Coding is usually seen as a “man’s world.” Can you talk a little bit about your experiences as a woman in that field? Good experiences? Bad ones?
Coding, and tech in general, definitely can be a man’s world. Most of my peers in tech and as startup executives are male. However, I’ve found that in most cases, if I present myself with confidence and speak competently most people will listen. Though they are initially surprised that such a girly girl would have anything to say about coding or tech, people in tech are inherently curious and interested in novel things, like a female CEO of a programming startup.
The only bad experiences I’ve had when talking about Squad were with male academics, one or two of whom seemed a bit disgruntled about taking me seriously. I think this can also happen in the somewhat more anonymous online world, where my identity is defined by my Twitter profile or LinkedIn page and people judge based on appearance and narrow profiles. A résumé just isn’t as convincing as a conversation, and it’s easy to judge on appearances. In person, I can make my points and refuse to be ignored, but that is more difficult in the cluttered online sphere.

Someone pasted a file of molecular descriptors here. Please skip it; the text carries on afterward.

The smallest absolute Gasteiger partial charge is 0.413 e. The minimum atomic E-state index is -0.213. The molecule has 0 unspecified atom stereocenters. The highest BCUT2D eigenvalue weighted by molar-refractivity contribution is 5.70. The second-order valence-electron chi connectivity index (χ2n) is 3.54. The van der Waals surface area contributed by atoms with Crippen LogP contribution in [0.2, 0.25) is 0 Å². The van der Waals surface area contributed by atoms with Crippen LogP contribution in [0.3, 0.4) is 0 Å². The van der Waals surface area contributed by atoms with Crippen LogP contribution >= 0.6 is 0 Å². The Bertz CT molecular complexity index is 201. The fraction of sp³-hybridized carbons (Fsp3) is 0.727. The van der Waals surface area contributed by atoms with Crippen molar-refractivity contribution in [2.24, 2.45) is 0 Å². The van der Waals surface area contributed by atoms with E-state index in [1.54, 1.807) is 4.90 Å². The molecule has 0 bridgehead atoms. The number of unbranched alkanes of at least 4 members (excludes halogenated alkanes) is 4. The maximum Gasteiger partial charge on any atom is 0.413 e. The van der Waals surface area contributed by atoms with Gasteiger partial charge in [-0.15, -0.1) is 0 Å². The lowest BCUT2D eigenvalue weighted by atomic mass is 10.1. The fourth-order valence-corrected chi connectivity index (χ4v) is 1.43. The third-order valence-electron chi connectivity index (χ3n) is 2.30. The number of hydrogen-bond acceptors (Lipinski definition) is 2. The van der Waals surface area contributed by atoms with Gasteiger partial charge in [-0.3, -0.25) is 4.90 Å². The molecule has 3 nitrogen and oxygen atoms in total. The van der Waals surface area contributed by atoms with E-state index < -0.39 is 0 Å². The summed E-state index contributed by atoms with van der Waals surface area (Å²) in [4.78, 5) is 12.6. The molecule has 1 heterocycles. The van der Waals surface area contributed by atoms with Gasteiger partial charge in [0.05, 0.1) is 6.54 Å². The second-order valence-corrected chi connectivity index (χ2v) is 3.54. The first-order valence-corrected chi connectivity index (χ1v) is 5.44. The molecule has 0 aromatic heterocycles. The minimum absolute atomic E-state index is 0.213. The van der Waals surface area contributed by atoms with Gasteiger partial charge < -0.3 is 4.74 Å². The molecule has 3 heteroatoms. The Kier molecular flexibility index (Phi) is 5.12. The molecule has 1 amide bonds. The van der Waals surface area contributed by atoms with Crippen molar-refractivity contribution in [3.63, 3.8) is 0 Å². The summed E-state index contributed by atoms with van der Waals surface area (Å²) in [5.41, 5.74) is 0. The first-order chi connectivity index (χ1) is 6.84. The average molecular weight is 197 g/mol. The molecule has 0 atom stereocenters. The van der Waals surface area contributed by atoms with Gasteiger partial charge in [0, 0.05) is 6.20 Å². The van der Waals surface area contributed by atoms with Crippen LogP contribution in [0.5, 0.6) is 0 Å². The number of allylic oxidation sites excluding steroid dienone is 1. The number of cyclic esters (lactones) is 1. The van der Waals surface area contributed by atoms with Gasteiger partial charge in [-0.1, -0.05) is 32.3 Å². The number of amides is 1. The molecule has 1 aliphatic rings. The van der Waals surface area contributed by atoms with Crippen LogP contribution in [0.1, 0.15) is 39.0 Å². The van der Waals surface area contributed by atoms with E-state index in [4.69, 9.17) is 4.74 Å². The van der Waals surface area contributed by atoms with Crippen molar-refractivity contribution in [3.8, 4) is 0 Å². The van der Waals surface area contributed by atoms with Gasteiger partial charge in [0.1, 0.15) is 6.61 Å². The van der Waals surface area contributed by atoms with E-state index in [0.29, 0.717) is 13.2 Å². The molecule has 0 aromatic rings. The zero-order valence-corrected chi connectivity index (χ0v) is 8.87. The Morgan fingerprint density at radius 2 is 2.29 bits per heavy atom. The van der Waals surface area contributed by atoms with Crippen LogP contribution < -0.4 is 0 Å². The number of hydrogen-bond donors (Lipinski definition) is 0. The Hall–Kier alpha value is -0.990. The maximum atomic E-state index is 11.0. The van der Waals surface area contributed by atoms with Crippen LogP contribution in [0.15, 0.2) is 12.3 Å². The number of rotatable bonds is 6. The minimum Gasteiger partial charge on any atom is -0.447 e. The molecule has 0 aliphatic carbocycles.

Overall, I’d say that functioning successfully as a woman in tech comes down to confidence, competence, and persistence.
How can our readers get ahold of you? Are you more of an email company or are you all about the Facebook messages?
Courtesy of Hilary Elmore | Squad